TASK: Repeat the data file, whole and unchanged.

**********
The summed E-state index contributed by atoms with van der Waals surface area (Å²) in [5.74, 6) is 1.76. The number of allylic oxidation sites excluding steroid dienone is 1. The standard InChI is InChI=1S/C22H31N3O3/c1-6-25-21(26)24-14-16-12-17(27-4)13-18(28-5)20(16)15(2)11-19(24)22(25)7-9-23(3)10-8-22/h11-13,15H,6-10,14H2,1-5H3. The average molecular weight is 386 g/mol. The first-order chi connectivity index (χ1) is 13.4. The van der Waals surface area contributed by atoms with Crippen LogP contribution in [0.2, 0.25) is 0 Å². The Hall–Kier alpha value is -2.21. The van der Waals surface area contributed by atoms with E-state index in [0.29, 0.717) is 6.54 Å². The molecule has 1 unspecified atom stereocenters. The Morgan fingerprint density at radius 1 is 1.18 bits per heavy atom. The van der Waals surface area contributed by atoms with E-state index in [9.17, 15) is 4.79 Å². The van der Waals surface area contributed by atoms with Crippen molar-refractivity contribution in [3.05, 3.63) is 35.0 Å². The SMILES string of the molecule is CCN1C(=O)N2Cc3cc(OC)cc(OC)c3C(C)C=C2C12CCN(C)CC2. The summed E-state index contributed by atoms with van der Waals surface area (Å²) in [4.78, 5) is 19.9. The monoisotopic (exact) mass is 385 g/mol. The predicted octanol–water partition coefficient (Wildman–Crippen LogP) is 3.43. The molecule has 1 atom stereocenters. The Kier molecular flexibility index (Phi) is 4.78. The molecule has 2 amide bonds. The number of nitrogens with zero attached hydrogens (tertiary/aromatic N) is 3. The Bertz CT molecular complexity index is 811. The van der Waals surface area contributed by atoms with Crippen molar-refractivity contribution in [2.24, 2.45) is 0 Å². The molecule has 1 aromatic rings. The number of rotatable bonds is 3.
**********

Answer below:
The summed E-state index contributed by atoms with van der Waals surface area (Å²) in [5.74, 6) is 1.76. The number of allylic oxidation sites excluding steroid dienone is 1. The standard InChI is InChI=1S/C22H31N3O3/c1-6-25-21(26)24-14-16-12-17(27-4)13-18(28-5)20(16)15(2)11-19(24)22(25)7-9-23(3)10-8-22/h11-13,15H,6-10,14H2,1-5H3. The average molecular weight is 386 g/mol. The first-order chi connectivity index (χ1) is 13.4. The van der Waals surface area contributed by atoms with Crippen LogP contribution in [0.2, 0.25) is 0 Å². The Hall–Kier alpha value is -2.21. The van der Waals surface area contributed by atoms with E-state index in [0.29, 0.717) is 6.54 Å². The molecule has 1 unspecified atom stereocenters. The Morgan fingerprint density at radius 1 is 1.18 bits per heavy atom. The van der Waals surface area contributed by atoms with E-state index in [9.17, 15) is 4.79 Å². The van der Waals surface area contributed by atoms with Crippen molar-refractivity contribution in [3.05, 3.63) is 35.0 Å². The SMILES string of the molecule is CCN1C(=O)N2Cc3cc(OC)cc(OC)c3C(C)C=C2C12CCN(C)CC2. The summed E-state index contributed by atoms with van der Waals surface area (Å²) in [4.78, 5) is 19.9. The monoisotopic (exact) mass is 385 g/mol. The predicted octanol–water partition coefficient (Wildman–Crippen LogP) is 3.43. The molecule has 1 atom stereocenters. The Kier molecular flexibility index (Phi) is 4.78. The molecule has 2 amide bonds. The number of nitrogens with zero attached hydrogens (tertiary/aromatic N) is 3. The Bertz CT molecular complexity index is 811. The van der Waals surface area contributed by atoms with Crippen molar-refractivity contribution in [2.24, 2.45) is 0 Å². The molecule has 1 aromatic rings. The number of rotatable bonds is 3.